We were shocked to learn that the owner of the gun was a Criminal Investigator who worked for the Department of Defense. He had left the loaded gun in an unlocked briefcase with the combination set at "007" in the open position. Some of the details were still very sketchy and unclear. He and his fiancée (the mother of Shanelle’s friend) maintained they were not sure who left the briefcase on the floor in an unoccupied room off the kitchen with the door open. This made it impossible to prosecute someone. The DA claimed that they (the parents) had exercised some precautions by telling the 13-year-old girl who shot Shanelle not to touch the gun.

When the story was aired a few days later on CBS, we were shocked to hear for the first time a portion of the 911 tape. We heard Shanelle in the background of the 911 screaming to her friend "What did you do to me?" over and over again. When Shanelle’s friend was asked by the Sheriff’s department "What were you doing with the gun?" she answered, "I just picked it up because I liked to look at it and…"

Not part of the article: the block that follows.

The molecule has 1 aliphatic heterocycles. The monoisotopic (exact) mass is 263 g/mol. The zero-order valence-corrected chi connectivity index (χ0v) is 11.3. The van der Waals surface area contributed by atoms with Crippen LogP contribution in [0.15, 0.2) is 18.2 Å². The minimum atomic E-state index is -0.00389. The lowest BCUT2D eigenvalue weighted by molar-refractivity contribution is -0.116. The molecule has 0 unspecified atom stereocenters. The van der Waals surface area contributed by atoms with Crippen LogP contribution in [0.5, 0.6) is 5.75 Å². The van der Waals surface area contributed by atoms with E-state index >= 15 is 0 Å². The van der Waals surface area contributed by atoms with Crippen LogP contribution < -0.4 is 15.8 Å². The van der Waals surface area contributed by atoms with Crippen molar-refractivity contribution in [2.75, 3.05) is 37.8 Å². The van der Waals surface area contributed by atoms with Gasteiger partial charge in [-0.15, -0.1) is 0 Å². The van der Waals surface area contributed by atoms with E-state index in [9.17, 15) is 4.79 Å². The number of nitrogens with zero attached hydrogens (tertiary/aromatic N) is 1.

Judd had exposed what appeared to us to be a cover up because the story from the DA's office was too vague. A couple of days later, Hard Copy did a story trying to get the DA to come clean on his decision, and prosecute the owner of the gun. The following day, Maury Povich called to inquire about the situation and also did a show on the shooting. A story was aired by EXTRA and they also came to the same conclusion.

Letters were sent to Mike Capazzi, the DA of Orange County, California, from the Orange County Citizens Against Gun Violence stating "the decision not to prosecute was wrong!" This is when I learned about the law in California called The Children’s Firearm Prevention Act 12035. Basically, it states: Anyone who leaves a gun accessible to a minor is liable for prosecution if anything happens as a result of a minor gaining access to that gun. The law elaborates that a person is especially accountable if they have had training in firearm usage and safety. The District Attorney, however, just called it "a tragic accident" with no justification, and no responsibility to the owners of the gun. With all the news media, nothing was reconsidered about the case. It seemed clear -- we were not going to get justice.